Magazine article The Spectator

Spies in Oxford

Magazine article The Spectator

Spies in Oxford

Article excerpt

RESTLESS by William Boyd Bloomsbury, £17.99, pp. 325, ISBN 0747585717 . £14.39 (plus £2.45 p&p) 0870 429 6655

Spy fiction, or 'spy-fi', has its specialist practitioners, but big literary names have also turned to the genre for their own varied purposes.

Graham Greene's The Quiet American springs to mind, as does Norman Mailer's Harlot's Ghost, a fictionalised study of the CIA. But where these two literary spy thrillers struggle to shed the suspicion of political motivation, William Boyd's Restless instead does what all his novels do. It informs us a little about what humans are like.

In the sweltering English summer of 1976, Sally Gilmartin gives her daughter a manuscript describing her secret past life as Eva Delectorskaya, a Russian émigrée and British spy during the first few years of the second world war. This manuscript forms half of the novel, with the other half telling, in alternating chapters, the story of Ruth's life in Oxford as an academic coming to terms with her mother's history. The stories dovetail seamlessly towards the end, thanks to Boyd's narrative control. But Ruth's realisation that she knows little about the people close to her is the only theme of any note to emerge from her side of the story. Eva's activities in prePearl Harbor America, on the other hand, are fascinating.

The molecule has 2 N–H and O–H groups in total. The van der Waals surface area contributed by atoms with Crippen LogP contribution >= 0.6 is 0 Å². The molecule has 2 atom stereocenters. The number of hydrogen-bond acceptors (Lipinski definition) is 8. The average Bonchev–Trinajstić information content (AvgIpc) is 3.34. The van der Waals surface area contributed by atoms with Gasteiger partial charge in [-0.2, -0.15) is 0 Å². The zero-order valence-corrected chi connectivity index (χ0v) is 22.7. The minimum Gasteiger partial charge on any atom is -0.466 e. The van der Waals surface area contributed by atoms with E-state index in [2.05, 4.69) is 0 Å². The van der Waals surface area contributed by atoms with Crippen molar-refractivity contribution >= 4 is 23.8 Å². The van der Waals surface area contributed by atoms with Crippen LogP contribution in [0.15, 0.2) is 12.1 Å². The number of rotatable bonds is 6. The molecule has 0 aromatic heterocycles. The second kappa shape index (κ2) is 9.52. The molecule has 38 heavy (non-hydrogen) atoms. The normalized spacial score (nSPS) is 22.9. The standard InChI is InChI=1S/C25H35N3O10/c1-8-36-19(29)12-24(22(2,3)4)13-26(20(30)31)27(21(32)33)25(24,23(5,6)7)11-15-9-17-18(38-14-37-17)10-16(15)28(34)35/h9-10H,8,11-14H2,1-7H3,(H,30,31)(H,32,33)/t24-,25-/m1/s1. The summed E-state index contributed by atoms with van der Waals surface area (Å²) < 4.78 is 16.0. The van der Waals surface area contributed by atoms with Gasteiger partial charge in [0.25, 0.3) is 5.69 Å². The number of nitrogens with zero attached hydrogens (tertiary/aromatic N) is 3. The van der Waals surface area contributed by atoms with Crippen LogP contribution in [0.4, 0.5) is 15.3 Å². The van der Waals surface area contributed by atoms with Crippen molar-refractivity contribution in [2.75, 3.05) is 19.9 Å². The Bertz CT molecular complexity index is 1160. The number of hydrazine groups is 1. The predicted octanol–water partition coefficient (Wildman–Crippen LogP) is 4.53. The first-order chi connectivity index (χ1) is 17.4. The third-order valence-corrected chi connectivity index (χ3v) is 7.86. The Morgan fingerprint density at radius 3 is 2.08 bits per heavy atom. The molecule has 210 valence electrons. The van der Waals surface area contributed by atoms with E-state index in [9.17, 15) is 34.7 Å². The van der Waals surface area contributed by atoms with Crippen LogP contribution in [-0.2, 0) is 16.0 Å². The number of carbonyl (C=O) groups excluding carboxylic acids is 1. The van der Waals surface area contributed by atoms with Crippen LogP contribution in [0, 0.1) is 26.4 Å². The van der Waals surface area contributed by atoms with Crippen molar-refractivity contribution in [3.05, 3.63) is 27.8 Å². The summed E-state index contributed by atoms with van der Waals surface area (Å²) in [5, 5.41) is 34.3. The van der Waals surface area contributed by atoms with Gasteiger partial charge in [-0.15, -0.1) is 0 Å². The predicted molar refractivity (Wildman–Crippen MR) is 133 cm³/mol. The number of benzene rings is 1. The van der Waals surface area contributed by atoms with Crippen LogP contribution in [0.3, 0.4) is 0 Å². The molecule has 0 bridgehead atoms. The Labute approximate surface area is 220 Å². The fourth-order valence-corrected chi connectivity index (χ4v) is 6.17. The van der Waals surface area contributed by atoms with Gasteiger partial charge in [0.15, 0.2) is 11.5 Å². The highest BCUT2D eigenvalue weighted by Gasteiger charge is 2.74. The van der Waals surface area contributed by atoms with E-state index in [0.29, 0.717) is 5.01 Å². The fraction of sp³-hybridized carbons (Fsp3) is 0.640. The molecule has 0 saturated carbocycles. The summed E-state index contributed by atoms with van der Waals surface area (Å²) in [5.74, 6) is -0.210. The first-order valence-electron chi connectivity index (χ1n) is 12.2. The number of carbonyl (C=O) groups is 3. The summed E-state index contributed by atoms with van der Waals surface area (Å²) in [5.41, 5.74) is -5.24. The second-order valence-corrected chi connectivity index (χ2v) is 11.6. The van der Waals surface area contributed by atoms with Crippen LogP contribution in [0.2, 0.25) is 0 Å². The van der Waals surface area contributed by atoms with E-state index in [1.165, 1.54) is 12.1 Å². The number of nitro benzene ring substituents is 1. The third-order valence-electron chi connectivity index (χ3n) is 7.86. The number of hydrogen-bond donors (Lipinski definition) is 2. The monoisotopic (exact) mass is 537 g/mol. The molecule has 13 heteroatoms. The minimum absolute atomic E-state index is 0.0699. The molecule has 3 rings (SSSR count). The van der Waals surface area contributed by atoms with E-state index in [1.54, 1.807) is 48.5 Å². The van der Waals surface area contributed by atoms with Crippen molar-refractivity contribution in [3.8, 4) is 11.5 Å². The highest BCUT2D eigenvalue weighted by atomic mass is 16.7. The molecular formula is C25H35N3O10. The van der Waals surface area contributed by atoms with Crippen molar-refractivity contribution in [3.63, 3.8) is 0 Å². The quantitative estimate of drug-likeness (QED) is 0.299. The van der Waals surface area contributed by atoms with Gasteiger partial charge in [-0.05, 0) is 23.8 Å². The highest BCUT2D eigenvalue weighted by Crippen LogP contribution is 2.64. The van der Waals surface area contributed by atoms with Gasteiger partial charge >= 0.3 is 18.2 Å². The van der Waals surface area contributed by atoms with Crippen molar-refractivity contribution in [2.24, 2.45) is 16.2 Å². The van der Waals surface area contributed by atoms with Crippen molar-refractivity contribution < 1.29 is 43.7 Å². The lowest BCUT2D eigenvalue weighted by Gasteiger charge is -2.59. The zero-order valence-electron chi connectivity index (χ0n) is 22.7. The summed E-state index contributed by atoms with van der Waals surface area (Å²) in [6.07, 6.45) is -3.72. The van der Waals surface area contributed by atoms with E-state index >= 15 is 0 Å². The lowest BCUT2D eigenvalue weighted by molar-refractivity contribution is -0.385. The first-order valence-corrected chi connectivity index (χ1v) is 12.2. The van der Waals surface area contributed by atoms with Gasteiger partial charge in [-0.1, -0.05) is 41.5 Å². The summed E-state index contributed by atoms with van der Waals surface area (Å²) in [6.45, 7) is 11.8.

The technicalities of espionage have captivated readers and cinema-goers for decades, and Restless will not disappoint spy-fi fans.

Eva is involved in 'persuading' America to join the war by planting false news stories, infiltrating the White House and publishing fabricated maps. She is double-crossed, of course, and goes on the run. She has a torrid affair with her spymaster, the talented and charming Lucas Romer. She uses code regularly, and pulls off a quadruple bluff. In other words, she does all the things that spies are supposed to do. Her narrative also makes use of a smart trick -- it is Eva's manuscript that we are reading, and her training as a spy makes her observe and record every detail. So Boyd is able to employ his screenwriter's talent for constructing a scene through ultracareful description and rich visual language, while remaining within the bounds of his narrator's voice. …

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